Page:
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Rainforest Trust’s mission for over 30 years has been to prevent the destruction of rainforests and other tropical habitat through the creation of protected areas.  Kati Kaia buys acres of land for conservation projects with every mat sold, assisting Rainforest Trust to create 178 protected areas totalling over 24 million acres, and they have another 100 or so in the works. From securing vital habitat in Kenya for the last Black Rhinos, to the Leuser Corridor Eco-system, which we have written about before, creating a haven for rare Sumatran species.

So why are protected areas so important? Here are our top five reasons ... 


1. SAFEGUARD BIODIVERSITY

Protected areas guard critical habitat for species. Recent studies show that on average the number of species in a protected area is 10.6% higher than outside, and the populations of those species are 14.5% greater when they live on protected land.

The Beautiful Red Panda

The Beautiful Red Panda

2. PROTECT OUR CLIMATE


Rainforests store billions of tonnes of carbon, which is released into the atmosphere as the greenhouse gas CO2 when forests are set on fire. Protected areas preserve these vital carbon sinks, helping to reduce the impacts of climate change. 

More than 200,000 acres of Rainforest are lost every day.

More than 200,000 acres of Rainforest are lost every day.

3. PROVIDE LOCAL ECONOMIC SUCCESS


When protected areas are created in collaboration with rural communities, local economies stand to benefit in a number of ways. Communities often find employment in protected areas, as forest guardians, in ecotourism or through sustainable farming.

Marsabit Meru Corridor, Kenya. Photo Credit Ami Vitale.

Marsabit Meru Corridor, Kenya. Photo Credit Ami Vitale.

4. PREVENT THE SPREAD OF DISEASE


Clearing rainforest habitat displaces biodiversity and renders ecosystems unbalanced.  60% of infectious diseases – including SARS, Lyme, Ebola and Covid-19 – are zoonotic in origin. Protected areas help to keep ecosystems intact, thus playing a vital role in disease prevention. We literally need to keep these habitats intact.

Rainforest Landscape by Rainforest Trust

Rainforest Landscape by Rainforest Trust

5. ENSURE FOOD AND WATER SECURITY


Management plans within our protected areas often promote best practices for sustainable agriculture that result in greater supplies for local communities to consume or sell. These areas also protect watersheds that ensure a clean water supply. 

Local Fisherman in Malaysia

Local Fisherman in Malaysia


PROTECTED AREAS MATTER.

We all benefit when nature is protected, and the need for protected areas has never been more urgent. Lastly, I wanted to share with you, one of the 178 wonderful projects happening right now. Securing vital Black Rhino Habitat in Kenya. This project was highlighted in Prince William’s awesome conservation documentary on ITV ‘A Planet for us all’. During his trip to Africa, in stirring scenes filmed at a heavily guarded ivory facility in Tanzania, we saw 43,000 tusks with a street value of £50million were impounded, those images shocked us all.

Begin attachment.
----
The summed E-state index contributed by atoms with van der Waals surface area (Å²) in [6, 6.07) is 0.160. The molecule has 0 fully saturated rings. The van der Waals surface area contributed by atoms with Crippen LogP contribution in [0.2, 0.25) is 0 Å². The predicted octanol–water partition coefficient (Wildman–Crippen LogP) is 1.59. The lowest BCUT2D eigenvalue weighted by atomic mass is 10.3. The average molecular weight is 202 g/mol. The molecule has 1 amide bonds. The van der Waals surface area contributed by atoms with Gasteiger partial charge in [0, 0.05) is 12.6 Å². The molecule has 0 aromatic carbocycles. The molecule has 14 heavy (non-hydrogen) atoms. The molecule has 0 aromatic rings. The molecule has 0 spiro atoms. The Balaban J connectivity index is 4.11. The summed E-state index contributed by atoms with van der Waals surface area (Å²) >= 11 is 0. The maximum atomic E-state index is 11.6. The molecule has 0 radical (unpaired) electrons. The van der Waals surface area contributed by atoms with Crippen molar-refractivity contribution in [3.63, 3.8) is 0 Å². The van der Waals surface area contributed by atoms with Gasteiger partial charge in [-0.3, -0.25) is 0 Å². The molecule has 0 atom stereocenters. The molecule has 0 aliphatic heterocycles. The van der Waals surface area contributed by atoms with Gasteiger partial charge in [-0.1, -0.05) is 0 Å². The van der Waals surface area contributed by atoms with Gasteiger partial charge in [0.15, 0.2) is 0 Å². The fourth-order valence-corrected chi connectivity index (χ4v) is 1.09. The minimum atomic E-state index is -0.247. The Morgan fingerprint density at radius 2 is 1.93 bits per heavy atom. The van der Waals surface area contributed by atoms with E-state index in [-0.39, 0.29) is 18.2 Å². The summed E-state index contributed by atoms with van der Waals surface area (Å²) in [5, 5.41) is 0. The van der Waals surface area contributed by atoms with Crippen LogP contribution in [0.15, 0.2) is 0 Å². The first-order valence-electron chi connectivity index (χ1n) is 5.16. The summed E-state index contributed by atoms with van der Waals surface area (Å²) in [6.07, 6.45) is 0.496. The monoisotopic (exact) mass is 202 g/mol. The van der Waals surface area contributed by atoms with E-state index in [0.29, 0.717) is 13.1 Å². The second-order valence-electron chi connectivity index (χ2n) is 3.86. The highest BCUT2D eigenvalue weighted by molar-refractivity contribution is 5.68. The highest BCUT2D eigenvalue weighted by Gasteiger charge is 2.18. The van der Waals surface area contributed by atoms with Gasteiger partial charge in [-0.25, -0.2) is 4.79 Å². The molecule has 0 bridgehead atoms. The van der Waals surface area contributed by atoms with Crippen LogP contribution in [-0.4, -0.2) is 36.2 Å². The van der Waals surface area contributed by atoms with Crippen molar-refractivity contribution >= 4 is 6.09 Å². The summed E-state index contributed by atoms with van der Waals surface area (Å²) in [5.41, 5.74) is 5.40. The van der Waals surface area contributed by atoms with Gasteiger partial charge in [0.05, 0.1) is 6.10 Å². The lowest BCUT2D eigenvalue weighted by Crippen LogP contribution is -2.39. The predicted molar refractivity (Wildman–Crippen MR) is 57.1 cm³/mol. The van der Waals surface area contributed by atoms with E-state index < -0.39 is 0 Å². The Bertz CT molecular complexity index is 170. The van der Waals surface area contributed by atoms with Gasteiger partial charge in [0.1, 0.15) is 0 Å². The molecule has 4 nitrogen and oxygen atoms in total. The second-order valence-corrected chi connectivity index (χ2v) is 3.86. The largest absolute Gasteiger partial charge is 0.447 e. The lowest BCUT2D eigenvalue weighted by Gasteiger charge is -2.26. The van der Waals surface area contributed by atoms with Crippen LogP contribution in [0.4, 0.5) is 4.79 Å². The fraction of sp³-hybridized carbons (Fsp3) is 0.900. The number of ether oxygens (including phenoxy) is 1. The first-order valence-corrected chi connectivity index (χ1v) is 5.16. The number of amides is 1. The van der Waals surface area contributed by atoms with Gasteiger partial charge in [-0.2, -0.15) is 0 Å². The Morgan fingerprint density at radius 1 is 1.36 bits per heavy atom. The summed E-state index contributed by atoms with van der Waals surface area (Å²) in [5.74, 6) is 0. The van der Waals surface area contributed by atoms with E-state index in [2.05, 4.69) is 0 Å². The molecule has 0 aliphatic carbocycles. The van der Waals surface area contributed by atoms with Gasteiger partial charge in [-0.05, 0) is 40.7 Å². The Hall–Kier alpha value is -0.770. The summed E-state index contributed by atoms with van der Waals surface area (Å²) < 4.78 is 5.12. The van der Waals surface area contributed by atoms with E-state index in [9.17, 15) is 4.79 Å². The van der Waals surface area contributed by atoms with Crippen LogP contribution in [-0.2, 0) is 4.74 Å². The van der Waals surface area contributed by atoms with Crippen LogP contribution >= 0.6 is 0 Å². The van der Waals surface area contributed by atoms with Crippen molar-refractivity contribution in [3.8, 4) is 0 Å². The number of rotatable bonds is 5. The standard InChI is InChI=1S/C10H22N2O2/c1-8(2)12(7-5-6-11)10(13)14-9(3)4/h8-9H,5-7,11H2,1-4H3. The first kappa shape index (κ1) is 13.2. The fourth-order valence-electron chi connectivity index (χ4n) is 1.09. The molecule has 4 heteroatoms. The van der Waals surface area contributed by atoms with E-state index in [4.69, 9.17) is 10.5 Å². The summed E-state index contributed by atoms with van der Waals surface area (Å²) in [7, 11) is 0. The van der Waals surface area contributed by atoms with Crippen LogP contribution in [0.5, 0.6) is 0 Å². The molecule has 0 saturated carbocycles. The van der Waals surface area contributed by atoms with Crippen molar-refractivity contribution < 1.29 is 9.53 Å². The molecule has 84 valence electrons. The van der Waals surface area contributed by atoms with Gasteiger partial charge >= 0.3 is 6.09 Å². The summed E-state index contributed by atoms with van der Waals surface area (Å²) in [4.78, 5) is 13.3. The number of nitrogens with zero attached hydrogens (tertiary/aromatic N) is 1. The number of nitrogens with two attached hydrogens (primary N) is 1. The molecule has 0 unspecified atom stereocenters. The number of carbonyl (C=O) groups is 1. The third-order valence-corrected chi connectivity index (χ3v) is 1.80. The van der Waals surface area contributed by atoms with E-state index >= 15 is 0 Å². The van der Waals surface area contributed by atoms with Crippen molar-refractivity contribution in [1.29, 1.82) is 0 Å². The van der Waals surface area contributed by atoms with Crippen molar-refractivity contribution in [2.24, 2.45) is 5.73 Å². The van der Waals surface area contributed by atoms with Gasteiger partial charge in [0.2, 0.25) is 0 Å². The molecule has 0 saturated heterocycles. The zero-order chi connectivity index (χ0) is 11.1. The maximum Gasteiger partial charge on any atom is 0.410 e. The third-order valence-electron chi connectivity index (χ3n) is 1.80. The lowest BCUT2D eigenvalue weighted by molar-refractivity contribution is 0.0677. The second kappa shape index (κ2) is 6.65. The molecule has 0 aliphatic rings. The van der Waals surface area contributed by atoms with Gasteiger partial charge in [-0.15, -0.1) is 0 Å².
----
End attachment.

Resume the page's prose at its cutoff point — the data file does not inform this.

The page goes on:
Black Rhino from Rhino International

Black Rhino from Rhino International

PROJECT AT A GLANCE.

Located on the northern slope of Mount Kenya, Lewa Wildlife Conservancy encompasses a rich matrix of highland forest, acacia woodlands, grassland savannah, permanent wetlands and riparian habitats. The conservancy protects the only wildlife corridor that connects Mount Kenya’s upper slopes to Kenya’s Northern Rangelands.

The 62,000 acre conservancy is a safe haven for threatened wildlife in northern Kenya, including 14% of the country’s Black Rhinoceros population and the world’s single largest population of Grevy’s Zebra. It also provides a refuge for more than 300 migratory African Elephants, as well as African Wild Dogs, Reticulated Giraffes, Lions and Cheetahs. Recent surveys confirmed the presence of the Critically Endangered Pancake Tortoise, which is anticipated to have a stronghold on the parcel proposed for purchase and will be the subject of future research efforts.

Baby Black Rhino

Baby Black Rhino

PREVENT UNSUSTAINABLE DEVELOPMENT.

Rainforest Trust’s partner, Lewa Wildlife Conservation, currently owns and permanently protects 32,000 acres of the entire conservancy. Of the remaining 30,000 acres, 14,000 are designated as the The Ndare National Forest Reserve and 15,800 acres are privately owned and at risk for sale and development.

Chester Zoo’s Black Rhino Residents

Chester Zoo’s Black Rhino Residents

To help protect this critical habitat in perpetuity, Rainforest Trust is working with Lewa Wildlife Conservation to secure a 4,625 acre parcel of the privately owned land, thus preventing the threat of development and securing the safety of the entire conservancy.

 

JOIN OUR SOLUTION.

Your donation will help our partner in their long-term goal of achieving permanent protection for all land within the conservancy’s secure boundary through land acquisitions. Employing research and monitoring, our partner is able to make informed conservation decisions about how to promote ecosystem health. These efforts are supported by a highly trained cadre of rangers using the most sophisticated technology available. It will also allow them to continue their efforts to help local communities through the provision of education, healthcare, water management and enterprise development.

Thank you for your guidance Rainforest Trust - we look forward to supporting this project and many others to come. You can read more of their projects here.

Namaste. X

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